Some health plans sponsored by religious organizations and some government health plans may be exempt from WHCRA. Also, WHCRA does not apply to Medicare and Medicaid. However, Medicare may cover breast reconstruction surgery as well as external breast prostheses (including a post-surgical bra) after a medically necessary mastectomy.

Medicaid benefits vary by state; a woman should contact her state Medicaid office for information on whether, and to what extent, breast reconstruction is covered.

A woman considering breast reconstruction may want to discuss costs and health insurance coverage with her doctor and insurance company before choosing to have the surgery. Some insurance companies require a second opinion before they will agree to pay for a surgery.

What type of follow-up care and rehabilitation is needed after breast reconstruction?

Any type of reconstruction increases the number of side effects a woman may experience compared with those after a mastectomy alone. A woman’s medical team will watch her closely for complications, some of which can occur months or even years after surgery (1,2,10).

Women who have either autologous tissue or implant-based reconstruction may benefit from physical therapy to improve or maintain shoulder range of motion or help them recover from weakness experienced at the site from which the donor tissue was taken, such as abdominal weakness (11,12). A physical therapist can help a woman use exercises to regain strength, adjust to new physical limitations, and figure out the safest ways to perform everyday activities.

Does breast reconstruction affect the ability to check for breast cancer recurrence?

Studies have shown that breast reconstruction does not increase the chances of breast cancer coming back or make it harder to check for recurrence with mammography (13).

There will still be mammograms of the other breast for women who have had a mastectomy on one breast. Women who have had a skin-sparing mastectomy or who are at high risk of breast cancer recurrence may have mammograms of the reconstructed breast if it was reconstructed using autologous tissue. However, mammograms are generally not performed on breasts that are reconstructed with an implant after mastectomy.

A woman with a breast implant should tell the radiology technician about her implant before she has a mammogram. Special procedures may be necessary to improve the accuracy of the mammogram and to avoid damaging the implant.

More information about mammograms can be found in the NCI fact sheet Mammograms.

What Are Some New Developments in Breast Reconstruction After Mastectomy?

Oncoplastic surgery. In general, women who have lumpectomy or partial mastectomy for early-stage breast cancer do not have reconstruction. However, for some of these women the surgeon may use plastic surgery techniques to reshape the breast at the time of cancer surgery. This type of breast-conserving surgery, called oncoplastic surgery, may use local tissue rearrangement, reconstruction through breast reduction surgery, or transfer of tissue flaps. Long-term outcomes of this type of surgery are comparable to those for standard breast-conserving surgery (14).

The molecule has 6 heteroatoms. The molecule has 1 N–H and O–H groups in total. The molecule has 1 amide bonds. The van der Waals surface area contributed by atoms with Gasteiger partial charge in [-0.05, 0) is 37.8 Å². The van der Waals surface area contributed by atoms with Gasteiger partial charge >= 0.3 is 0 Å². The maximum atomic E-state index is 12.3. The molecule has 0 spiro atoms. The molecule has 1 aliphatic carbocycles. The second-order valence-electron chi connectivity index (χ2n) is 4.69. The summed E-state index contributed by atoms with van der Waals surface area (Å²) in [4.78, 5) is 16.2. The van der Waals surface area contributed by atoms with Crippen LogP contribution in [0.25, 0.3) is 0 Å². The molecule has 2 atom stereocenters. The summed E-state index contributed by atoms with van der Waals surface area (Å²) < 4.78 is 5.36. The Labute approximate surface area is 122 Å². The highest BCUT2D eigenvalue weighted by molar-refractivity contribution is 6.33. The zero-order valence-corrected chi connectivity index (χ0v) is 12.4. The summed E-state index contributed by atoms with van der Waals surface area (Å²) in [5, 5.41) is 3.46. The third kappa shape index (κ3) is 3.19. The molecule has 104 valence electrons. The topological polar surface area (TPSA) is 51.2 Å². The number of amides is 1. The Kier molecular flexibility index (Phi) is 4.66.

Autologous fat grafting. A newer type of breast reconstruction technique involves the transfer of fat tissue from one part of the body (usually the thighs, abdomen, or buttocks) to the reconstructed breast. The fat tissue is harvested by liposuction, washed, and liquified so that it can be injected into the area of interest. Fat grafting is mainly used to correct deformities and asymmetries that may appear after breast reconstruction. It is also sometimes used to reconstruct an entire breast. Although concern has been raised about the lack of long-term outcome studies, this technique is considered safe (1,6).

Cost of Double Mastectomy without Insurance

What is a bilateral mastectomy?

“Mastectomy” is a medical term that refers to surgical removal of the breast tissue. This specifically refers to the glands that produce milk within the breasts. These glands surround blood vessels that feed the skin which means that portions of the skin of the chest, including the nipples, also often need to be removed. 

A one-sided mastectomy is one of the most common treatments for breast cancer. A bilateral (two-sided) mastectomy is generally done if there is a significant risk of you developing cancer in the other breast, if you desire removal of the other breast for symmetry, or if you have a genetic condition (known as the BRCA gene) that gives you a nearly 60% chance of developing breast cancer at some time in your life. 

Bilateral mastectomies are also used for gender affirming surgery, this is the removal of the breasts to create a chest that has a more masculine appearance.

How is a bilateral mastectomy performed?